Biodiversity describes the variety of life on earth, and it operates from genes and species to entire ecosystems. Biodiversity therefore refers to all life-forms and their behaviours, the environments in which they live, and the complex system of relationships between organisms, such as food webs and competition for resources.
Non-indigenous species are species introduced outside their natural range, which might survive and subsequently reproduce and therefore threaten biodiversity. These species are introduced in situations where exchange of people or goods takes place between countries and continents, by shipping for example.
Commercially exploited fish and shellfish are all living marine resources targeted for economic profit such as the bony fish, sharks, crustacean, molluscs, jellyfish and starfish. Those stocks should be in a healthy state and exploitation should be sustainable.
Food webs are networks of feeding interactions between consumers and their food. This feature addresses the rates of circulation of matter and energy transfer within the system and levels of productivity in key components, and ecosystem structure.
Fishing is the most influential factor in the size of fish stocks, with a direct impact on the entire food web. Harvesting large fish increases their mortality rate. This means that, without natural enemies in the marine environment, there is an increase in the population of smaller fish, which are usually the victims of large fish. In turn, catching small fish such as herring is reducing the food supply of marine mammals.
Chemical pollution of the marine environment is another factor that affects food chains. Chemicals accumulate in marine organisms and travel down the food chain, eventually accumulating in large fish and marine mammals.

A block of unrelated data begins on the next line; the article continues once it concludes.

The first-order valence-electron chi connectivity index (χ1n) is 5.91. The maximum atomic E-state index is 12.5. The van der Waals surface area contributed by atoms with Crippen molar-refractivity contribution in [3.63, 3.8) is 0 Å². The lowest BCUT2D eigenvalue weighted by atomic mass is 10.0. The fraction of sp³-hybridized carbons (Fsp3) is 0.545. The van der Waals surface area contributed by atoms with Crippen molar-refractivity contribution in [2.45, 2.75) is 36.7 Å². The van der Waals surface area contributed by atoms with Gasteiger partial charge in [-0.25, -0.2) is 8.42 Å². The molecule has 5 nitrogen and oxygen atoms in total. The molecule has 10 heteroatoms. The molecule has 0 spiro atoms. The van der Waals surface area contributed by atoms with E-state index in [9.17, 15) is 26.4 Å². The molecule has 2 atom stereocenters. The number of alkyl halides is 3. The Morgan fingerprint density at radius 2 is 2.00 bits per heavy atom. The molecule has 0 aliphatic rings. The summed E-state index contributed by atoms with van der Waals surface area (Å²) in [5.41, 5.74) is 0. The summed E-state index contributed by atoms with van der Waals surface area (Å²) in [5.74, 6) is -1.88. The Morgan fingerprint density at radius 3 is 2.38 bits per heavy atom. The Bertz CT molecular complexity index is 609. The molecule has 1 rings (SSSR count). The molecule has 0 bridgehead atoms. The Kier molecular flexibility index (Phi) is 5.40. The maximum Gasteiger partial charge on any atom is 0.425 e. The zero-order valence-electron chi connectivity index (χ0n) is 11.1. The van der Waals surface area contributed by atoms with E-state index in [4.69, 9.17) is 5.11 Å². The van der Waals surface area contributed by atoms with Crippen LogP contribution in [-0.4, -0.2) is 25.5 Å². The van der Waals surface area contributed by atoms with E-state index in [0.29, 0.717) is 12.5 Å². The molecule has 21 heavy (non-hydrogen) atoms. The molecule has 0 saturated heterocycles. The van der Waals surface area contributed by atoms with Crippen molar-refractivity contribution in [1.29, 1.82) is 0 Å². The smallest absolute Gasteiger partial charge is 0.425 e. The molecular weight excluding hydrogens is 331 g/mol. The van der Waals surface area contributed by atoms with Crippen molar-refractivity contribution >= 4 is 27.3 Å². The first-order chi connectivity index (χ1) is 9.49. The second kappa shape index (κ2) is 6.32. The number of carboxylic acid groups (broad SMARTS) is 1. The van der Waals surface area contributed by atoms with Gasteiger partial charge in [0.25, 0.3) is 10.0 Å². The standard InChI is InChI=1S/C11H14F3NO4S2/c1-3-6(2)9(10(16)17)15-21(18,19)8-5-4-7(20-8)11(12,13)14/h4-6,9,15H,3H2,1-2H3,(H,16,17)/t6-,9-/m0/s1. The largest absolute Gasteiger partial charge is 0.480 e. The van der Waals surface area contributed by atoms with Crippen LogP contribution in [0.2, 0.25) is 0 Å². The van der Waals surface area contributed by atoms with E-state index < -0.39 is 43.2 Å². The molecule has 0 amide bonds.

Eutrophication is a process driven by the enrichment of water by nutrients, especially compounds of nitrogen and phosphorus, leading to increased growth, production and biomass of algae, changes in the balance of ecosystem and water quality degradation.
The main nitrogen load comes from agricultural areas, nitrogen gases, aquaculture, industrial water and adjacent oceans. The main contribution of phosphate comes from domestic and industrial sewage and waste water.
The sea-floor integrity reflects the physical, chemical and biological characteristics of the sea bottom. These characteristics delineate the structure and functioning of marine ecosystems, especially for species and communities living on the sea floor.
Hydrographical conditions are characterized by the physical parameters of seawater: temperature, salinity, depth, currents, waves, turbulence, turbidity. They can be altered by human activities, especially in coastal areas.
“substances (i.e. chemical elements and compounds) or groups of substances that are toxic, persistent and liable to bio-accumulate and other substances or groups of substances which give rise to an equivalent level of concern” (Water Framework Directive, Article 2(29)).
Examples of such substances found in the marine environment include pesticides, pharmaceuticals and heavy metals, among others.
Substances accumulating in an organism are likely to be transferred in the food chain. Biomagnification is a process where the concentration of a contaminant increases within the food chain.
Marine litter is a global concern, affecting all the seas and oceans of the world. Every year, millions of tons of litter end up in the reservoirs worldwide, turning it into the world’s biggest landfill and thus posing environmental, economic, health and aesthetic problems.
The sources of underwater noise are all mechanical devices operating in the sea such as ships, sonar, dredgers, excavators sand, cables, causing the electromagnetic radiation, cooling water systems, military action. Sounds may propagate in the water in it at much greater distances than in air.